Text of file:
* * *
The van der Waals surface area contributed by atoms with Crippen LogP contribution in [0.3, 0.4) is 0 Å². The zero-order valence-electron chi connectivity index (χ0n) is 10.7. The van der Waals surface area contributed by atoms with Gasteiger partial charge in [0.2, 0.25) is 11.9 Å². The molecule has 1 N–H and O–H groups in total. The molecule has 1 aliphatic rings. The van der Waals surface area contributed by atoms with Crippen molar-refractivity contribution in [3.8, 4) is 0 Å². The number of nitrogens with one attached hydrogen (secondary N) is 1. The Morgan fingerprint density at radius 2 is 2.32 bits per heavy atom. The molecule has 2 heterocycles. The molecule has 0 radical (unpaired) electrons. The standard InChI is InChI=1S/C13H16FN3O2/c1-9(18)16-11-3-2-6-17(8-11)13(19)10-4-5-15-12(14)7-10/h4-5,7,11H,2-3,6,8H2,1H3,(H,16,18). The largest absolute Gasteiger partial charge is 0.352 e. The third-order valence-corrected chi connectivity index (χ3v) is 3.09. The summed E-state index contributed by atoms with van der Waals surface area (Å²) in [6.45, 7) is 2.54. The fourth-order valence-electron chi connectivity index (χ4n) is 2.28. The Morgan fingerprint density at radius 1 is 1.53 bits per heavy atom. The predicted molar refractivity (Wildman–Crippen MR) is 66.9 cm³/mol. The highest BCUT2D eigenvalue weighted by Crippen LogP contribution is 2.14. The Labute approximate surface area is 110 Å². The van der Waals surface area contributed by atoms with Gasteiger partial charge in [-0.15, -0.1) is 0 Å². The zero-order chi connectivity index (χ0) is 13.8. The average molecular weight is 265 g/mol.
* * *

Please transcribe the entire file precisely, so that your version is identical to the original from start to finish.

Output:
The van der Waals surface area contributed by atoms with Crippen LogP contribution in [0.3, 0.4) is 0 Å². The zero-order valence-electron chi connectivity index (χ0n) is 10.7. The van der Waals surface area contributed by atoms with Gasteiger partial charge in [0.2, 0.25) is 11.9 Å². The molecule has 1 N–H and O–H groups in total. The molecule has 1 aliphatic rings. The van der Waals surface area contributed by atoms with Crippen molar-refractivity contribution in [3.8, 4) is 0 Å². The number of nitrogens with one attached hydrogen (secondary N) is 1. The Morgan fingerprint density at radius 2 is 2.32 bits per heavy atom. The molecule has 2 heterocycles. The molecule has 0 radical (unpaired) electrons. The standard InChI is InChI=1S/C13H16FN3O2/c1-9(18)16-11-3-2-6-17(8-11)13(19)10-4-5-15-12(14)7-10/h4-5,7,11H,2-3,6,8H2,1H3,(H,16,18). The largest absolute Gasteiger partial charge is 0.352 e. The third-order valence-corrected chi connectivity index (χ3v) is 3.09. The summed E-state index contributed by atoms with van der Waals surface area (Å²) in [6.45, 7) is 2.54. The fourth-order valence-electron chi connectivity index (χ4n) is 2.28. The Morgan fingerprint density at radius 1 is 1.53 bits per heavy atom. The predicted molar refractivity (Wildman–Crippen MR) is 66.9 cm³/mol. The highest BCUT2D eigenvalue weighted by Crippen LogP contribution is 2.14. The Labute approximate surface area is 110 Å². The van der Waals surface area contributed by atoms with Gasteiger partial charge in [-0.15, -0.1) is 0 Å². The zero-order chi connectivity index (χ0) is 13.8. The average molecular weight is 265 g/mol.